Anthony Malcolm Daniels (born 11 October 1949), who generally uses the pen name Theodore Dalrymple, is an English writer and retired prison doctor and psychiatrist. He worked in a number of Sub-Saharan African countries as well as in the East End of London. Before his retirement in 2005, he worked in City Hospital, Birmingham and Winson Green Prison in inner-city Birmingham, England.
Daniels is a contributing editor to City Journal, published by the Manhattan Institute, where he is the Dietrich Weismann Fellow. In addition to City Journal, his work has appeared in The British Medical Journal, The Times, The Observer, The Daily Telegraph, The Spectator, The Salisbury Review, National Review, New English Review, and Axess magasin. He is the author of a number of books, including Life at the Bottom: The Worldview That Makes the Underclass; Our Culture, What's Left of It; and Spoilt Rotten: The Toxic Cult of Sentimentality.
In his writing, Daniels frequently argues that the socially liberal and progressive views prevalent within Western intellectual circles minimise the moral responsibility of individuals for their own actions and undermine traditional mores, contributing to the formation within prosperous countries of an underclass afflicted by endemic violence, criminality, sexually transmitted diseases, welfare dependency, and drug abuse. Much of Dalrymple's writing is based on his experience of working with criminals and the mentally ill.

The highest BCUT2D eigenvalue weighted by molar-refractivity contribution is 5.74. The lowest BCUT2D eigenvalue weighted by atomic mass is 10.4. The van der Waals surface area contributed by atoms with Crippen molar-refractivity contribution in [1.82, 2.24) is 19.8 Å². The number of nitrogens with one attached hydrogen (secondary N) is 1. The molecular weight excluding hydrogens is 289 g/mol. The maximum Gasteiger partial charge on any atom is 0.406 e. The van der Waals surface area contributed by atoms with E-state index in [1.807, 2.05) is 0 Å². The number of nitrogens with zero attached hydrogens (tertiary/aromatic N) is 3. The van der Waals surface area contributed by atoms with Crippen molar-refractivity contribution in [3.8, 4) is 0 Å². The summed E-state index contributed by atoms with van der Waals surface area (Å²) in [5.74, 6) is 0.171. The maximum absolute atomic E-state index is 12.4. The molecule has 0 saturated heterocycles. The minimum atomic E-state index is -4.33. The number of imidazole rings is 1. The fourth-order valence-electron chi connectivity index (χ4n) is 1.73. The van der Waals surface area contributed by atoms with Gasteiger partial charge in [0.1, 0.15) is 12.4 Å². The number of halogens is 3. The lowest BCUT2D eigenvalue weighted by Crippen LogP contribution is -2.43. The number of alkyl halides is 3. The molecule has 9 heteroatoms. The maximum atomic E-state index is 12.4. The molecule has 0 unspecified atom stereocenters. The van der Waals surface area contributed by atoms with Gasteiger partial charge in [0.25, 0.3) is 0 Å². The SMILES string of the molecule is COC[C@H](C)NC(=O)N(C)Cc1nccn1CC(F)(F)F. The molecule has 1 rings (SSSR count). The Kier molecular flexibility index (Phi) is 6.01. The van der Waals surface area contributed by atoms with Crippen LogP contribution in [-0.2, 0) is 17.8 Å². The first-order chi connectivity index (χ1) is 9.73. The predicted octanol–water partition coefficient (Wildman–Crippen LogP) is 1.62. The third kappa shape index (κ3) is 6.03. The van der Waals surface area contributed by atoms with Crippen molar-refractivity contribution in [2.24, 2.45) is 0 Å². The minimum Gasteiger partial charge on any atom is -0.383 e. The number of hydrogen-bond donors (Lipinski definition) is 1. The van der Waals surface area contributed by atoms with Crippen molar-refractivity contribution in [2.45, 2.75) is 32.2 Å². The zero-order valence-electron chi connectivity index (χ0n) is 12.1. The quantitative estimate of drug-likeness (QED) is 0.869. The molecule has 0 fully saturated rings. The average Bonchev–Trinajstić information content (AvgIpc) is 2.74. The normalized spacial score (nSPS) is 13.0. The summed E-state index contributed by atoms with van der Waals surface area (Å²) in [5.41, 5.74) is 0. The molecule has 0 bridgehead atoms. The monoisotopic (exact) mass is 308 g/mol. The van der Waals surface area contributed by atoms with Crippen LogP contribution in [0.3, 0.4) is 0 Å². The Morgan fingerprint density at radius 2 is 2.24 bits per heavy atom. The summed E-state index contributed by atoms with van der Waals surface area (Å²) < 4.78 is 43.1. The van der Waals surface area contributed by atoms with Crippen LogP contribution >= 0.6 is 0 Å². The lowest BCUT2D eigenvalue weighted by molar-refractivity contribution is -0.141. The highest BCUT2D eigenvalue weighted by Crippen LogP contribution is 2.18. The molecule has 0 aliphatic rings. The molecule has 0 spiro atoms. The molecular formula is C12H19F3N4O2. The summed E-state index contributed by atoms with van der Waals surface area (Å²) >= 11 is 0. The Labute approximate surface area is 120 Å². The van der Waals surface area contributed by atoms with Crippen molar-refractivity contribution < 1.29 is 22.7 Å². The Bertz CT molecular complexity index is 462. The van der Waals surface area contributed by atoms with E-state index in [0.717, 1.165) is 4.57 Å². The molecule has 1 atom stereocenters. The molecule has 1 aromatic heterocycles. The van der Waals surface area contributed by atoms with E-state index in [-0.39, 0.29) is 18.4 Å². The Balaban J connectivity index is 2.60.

“In my study of communist societies, I came to the conclusion that the purpose of communist propaganda was not to persuade or convince, not to inform, but to humiliate; and therefore, the less it corresponded to reality the better. When people are forced to remain silent when they are being told the most obvious lies, or even worse when they are forced to repeat the lies themselves, they lose once and for all their sense of probity. To assent to obvious lies is...in some small way to become evil oneself. One's standing to resist anything is thus eroded, and even destroyed. A society of emasculated liars is easy to control. I think if you examine political correctness, it has the same effect and is intended to.”